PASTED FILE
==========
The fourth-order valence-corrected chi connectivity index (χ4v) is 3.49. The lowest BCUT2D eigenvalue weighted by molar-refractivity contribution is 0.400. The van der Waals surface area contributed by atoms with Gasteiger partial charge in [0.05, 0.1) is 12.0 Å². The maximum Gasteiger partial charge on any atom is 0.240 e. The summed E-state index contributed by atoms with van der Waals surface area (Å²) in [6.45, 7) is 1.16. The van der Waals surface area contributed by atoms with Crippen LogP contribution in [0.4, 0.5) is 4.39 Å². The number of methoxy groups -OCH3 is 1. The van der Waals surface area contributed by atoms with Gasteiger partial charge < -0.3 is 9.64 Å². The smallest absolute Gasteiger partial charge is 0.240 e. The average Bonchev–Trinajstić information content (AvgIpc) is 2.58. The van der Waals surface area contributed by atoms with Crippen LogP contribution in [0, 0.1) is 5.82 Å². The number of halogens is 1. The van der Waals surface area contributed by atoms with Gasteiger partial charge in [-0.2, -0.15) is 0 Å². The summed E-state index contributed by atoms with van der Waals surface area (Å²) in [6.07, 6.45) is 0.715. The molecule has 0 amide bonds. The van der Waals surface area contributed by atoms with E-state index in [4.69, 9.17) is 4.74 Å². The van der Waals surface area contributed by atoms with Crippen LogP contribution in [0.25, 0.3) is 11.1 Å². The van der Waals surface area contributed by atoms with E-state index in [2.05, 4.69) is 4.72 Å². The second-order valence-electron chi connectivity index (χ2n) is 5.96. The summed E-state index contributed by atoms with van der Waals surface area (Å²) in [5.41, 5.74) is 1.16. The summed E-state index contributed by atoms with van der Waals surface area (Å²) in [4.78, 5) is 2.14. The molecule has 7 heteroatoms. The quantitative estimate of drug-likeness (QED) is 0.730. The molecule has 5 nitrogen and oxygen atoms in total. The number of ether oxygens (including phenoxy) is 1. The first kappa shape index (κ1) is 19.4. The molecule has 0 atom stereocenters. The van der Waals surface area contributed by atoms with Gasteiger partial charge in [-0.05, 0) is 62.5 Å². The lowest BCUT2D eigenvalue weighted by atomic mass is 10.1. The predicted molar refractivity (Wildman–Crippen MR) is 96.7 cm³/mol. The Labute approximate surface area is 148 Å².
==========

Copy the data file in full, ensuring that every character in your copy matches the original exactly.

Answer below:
The fourth-order valence-corrected chi connectivity index (χ4v) is 3.49. The lowest BCUT2D eigenvalue weighted by molar-refractivity contribution is 0.400. The van der Waals surface area contributed by atoms with Gasteiger partial charge in [0.05, 0.1) is 12.0 Å². The maximum Gasteiger partial charge on any atom is 0.240 e. The summed E-state index contributed by atoms with van der Waals surface area (Å²) in [6.45, 7) is 1.16. The van der Waals surface area contributed by atoms with Crippen LogP contribution in [0.4, 0.5) is 4.39 Å². The number of methoxy groups -OCH3 is 1. The van der Waals surface area contributed by atoms with Gasteiger partial charge < -0.3 is 9.64 Å². The smallest absolute Gasteiger partial charge is 0.240 e. The average Bonchev–Trinajstić information content (AvgIpc) is 2.58. The van der Waals surface area contributed by atoms with Crippen LogP contribution in [0, 0.1) is 5.82 Å². The number of halogens is 1. The van der Waals surface area contributed by atoms with Gasteiger partial charge in [-0.2, -0.15) is 0 Å². The summed E-state index contributed by atoms with van der Waals surface area (Å²) in [6.07, 6.45) is 0.715. The molecule has 0 amide bonds. The van der Waals surface area contributed by atoms with E-state index in [4.69, 9.17) is 4.74 Å². The van der Waals surface area contributed by atoms with Crippen LogP contribution in [0.25, 0.3) is 11.1 Å². The van der Waals surface area contributed by atoms with E-state index in [2.05, 4.69) is 4.72 Å². The second-order valence-electron chi connectivity index (χ2n) is 5.96. The summed E-state index contributed by atoms with van der Waals surface area (Å²) in [5.41, 5.74) is 1.16. The summed E-state index contributed by atoms with van der Waals surface area (Å²) in [4.78, 5) is 2.14. The molecule has 7 heteroatoms. The quantitative estimate of drug-likeness (QED) is 0.730. The molecule has 5 nitrogen and oxygen atoms in total. The number of ether oxygens (including phenoxy) is 1. The first kappa shape index (κ1) is 19.4. The molecule has 0 atom stereocenters. The van der Waals surface area contributed by atoms with Gasteiger partial charge in [-0.05, 0) is 62.5 Å². The lowest BCUT2D eigenvalue weighted by atomic mass is 10.1. The predicted molar refractivity (Wildman–Crippen MR) is 96.7 cm³/mol. The Labute approximate surface area is 148 Å².